We left Blackall for the drive to Charleville and our first stop was in Tambo. We looked around the town inspecting some old vehicles. Tambo is famous for the “Tambo Teddy” so we had a stop at the Tambo Teddies shop. We enjoyed looking around the shop then Ian insisted on purchasing one of the Basil Tambo Teddy Bears by the name of “Wyanga Wilbur”. Every Teddy is serial numbered, named after one of the local stations and is recorded in their Teddy register. Wilbur is named after the Wyanga Station.

Our next stop was Augathella where we took some photos of murals, the resident giant meat ant, filled up with some diesel and continued on our way.

We arrived at the Evening Star Caravan Park and checked in before heading into Charleville for a look around and supplies. We arrived back at the caravan park in time to attend happy hour and meet the owners and campers. We were even brave enough to try their Blue Mulga Gin that they had made, which was not a bad drop.

We went for a walk around the caravan park property visiting the woolshed and the night viewing location before walking around the perimeter of the property, along the dog fence. We stumble across a clay pigeon launcher and an experiment by a university that appeared to be testing nets and roofing sheets.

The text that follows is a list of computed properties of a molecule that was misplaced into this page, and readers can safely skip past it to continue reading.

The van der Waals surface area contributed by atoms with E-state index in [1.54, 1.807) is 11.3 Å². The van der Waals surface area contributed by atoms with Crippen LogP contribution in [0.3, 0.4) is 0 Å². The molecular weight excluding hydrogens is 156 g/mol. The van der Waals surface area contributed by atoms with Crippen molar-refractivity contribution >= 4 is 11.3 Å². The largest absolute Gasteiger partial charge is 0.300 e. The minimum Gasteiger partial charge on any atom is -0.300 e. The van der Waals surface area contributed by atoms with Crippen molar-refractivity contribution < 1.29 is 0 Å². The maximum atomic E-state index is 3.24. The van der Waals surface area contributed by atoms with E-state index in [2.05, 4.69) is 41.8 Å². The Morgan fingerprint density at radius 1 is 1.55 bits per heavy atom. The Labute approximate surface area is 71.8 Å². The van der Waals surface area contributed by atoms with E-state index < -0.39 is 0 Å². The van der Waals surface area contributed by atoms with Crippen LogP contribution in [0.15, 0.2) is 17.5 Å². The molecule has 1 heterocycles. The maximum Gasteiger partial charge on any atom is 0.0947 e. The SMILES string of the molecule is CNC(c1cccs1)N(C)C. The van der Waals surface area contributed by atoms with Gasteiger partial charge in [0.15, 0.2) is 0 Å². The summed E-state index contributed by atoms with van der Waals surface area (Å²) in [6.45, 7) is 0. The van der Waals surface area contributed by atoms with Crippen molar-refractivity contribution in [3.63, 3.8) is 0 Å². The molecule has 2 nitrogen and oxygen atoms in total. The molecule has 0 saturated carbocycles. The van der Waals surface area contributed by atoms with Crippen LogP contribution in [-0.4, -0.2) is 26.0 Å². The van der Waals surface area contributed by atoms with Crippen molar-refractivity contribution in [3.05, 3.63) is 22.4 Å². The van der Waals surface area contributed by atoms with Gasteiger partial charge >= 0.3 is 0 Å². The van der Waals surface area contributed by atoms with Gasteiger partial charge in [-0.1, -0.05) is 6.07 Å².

We booked in to attend the Cosmos Centre for a night viewing which made our decision to stay another night so that we didn’t have to hit the road after a late night star gazing. The star gazing at the caravan park had ended for the season as has the Bilby viewing in Charleville.

The Cosmos Centre was amazing with lots of displays to learn about our solar system and videos as to how it came into existence and what will happen to it, eventually. The night viewing was outside starting in a building with a couple of telescopes. As the introduction began the building spliot in to and retracted away from us leaving an unobstructed view of the night sky. After a cloudy day we actually had clear skies for the viewing. We looked at

  • Canopus, the brightest star in our sky,
  • Large Magellanic Cloud, Globular cluster
  • Small Magellanic Cloud, Globular Cluster
  • Pleiades star cluster, aka the seven sisters
  • Jupiter, along with four of its moons
  • Saturn, including seeing it rings
  • Shooting stars, during the evening

We then enjoyed a day of rest before heading off along the “Natural Sciences Loop” to Cunnamulla.